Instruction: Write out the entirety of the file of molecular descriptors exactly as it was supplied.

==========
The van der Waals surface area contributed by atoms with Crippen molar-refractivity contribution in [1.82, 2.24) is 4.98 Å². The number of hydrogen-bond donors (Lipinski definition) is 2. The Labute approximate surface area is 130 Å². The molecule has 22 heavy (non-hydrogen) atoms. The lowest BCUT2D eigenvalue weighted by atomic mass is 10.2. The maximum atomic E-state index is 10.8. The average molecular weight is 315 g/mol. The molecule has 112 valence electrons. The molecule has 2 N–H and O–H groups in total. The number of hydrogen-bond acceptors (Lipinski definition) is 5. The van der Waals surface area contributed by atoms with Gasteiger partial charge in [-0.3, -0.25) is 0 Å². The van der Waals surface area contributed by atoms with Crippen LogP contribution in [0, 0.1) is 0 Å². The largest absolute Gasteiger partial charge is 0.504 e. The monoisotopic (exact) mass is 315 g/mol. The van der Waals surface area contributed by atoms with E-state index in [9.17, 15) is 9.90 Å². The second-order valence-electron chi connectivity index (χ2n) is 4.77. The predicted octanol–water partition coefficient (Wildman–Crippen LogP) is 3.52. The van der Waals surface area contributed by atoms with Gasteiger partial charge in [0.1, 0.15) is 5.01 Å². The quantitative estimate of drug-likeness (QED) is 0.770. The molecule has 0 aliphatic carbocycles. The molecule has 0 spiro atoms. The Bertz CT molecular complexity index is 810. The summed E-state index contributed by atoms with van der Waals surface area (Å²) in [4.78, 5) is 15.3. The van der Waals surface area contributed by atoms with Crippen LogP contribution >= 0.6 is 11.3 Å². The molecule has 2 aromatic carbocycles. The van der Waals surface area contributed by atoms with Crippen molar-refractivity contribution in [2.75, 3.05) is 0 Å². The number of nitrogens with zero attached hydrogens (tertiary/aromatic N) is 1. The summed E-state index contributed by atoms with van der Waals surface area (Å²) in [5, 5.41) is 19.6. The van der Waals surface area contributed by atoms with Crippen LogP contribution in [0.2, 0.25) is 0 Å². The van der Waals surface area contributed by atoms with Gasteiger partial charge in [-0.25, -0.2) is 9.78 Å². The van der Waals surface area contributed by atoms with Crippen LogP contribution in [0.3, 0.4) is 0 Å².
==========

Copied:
The van der Waals surface area contributed by atoms with Crippen molar-refractivity contribution in [1.82, 2.24) is 4.98 Å². The number of hydrogen-bond donors (Lipinski definition) is 2. The Labute approximate surface area is 130 Å². The molecule has 22 heavy (non-hydrogen) atoms. The lowest BCUT2D eigenvalue weighted by atomic mass is 10.2. The maximum atomic E-state index is 10.8. The average molecular weight is 315 g/mol. The molecule has 112 valence electrons. The molecule has 2 N–H and O–H groups in total. The number of hydrogen-bond acceptors (Lipinski definition) is 5. The van der Waals surface area contributed by atoms with Gasteiger partial charge in [-0.3, -0.25) is 0 Å². The van der Waals surface area contributed by atoms with Crippen LogP contribution in [0, 0.1) is 0 Å². The largest absolute Gasteiger partial charge is 0.504 e. The monoisotopic (exact) mass is 315 g/mol. The van der Waals surface area contributed by atoms with E-state index in [9.17, 15) is 9.90 Å². The second-order valence-electron chi connectivity index (χ2n) is 4.77. The predicted octanol–water partition coefficient (Wildman–Crippen LogP) is 3.52. The van der Waals surface area contributed by atoms with Gasteiger partial charge in [0.1, 0.15) is 5.01 Å². The quantitative estimate of drug-likeness (QED) is 0.770. The molecule has 0 aliphatic carbocycles. The molecule has 0 spiro atoms. The Bertz CT molecular complexity index is 810. The summed E-state index contributed by atoms with van der Waals surface area (Å²) in [4.78, 5) is 15.3. The van der Waals surface area contributed by atoms with Crippen LogP contribution >= 0.6 is 11.3 Å². The molecule has 2 aromatic carbocycles. The van der Waals surface area contributed by atoms with Crippen molar-refractivity contribution in [2.75, 3.05) is 0 Å². The number of nitrogens with zero attached hydrogens (tertiary/aromatic N) is 1. The summed E-state index contributed by atoms with van der Waals surface area (Å²) in [5, 5.41) is 19.6. The van der Waals surface area contributed by atoms with Crippen LogP contribution in [0.2, 0.25) is 0 Å². The van der Waals surface area contributed by atoms with Gasteiger partial charge in [-0.25, -0.2) is 9.78 Å². The van der Waals surface area contributed by atoms with Crippen LogP contribution in [0.3, 0.4) is 0 Å².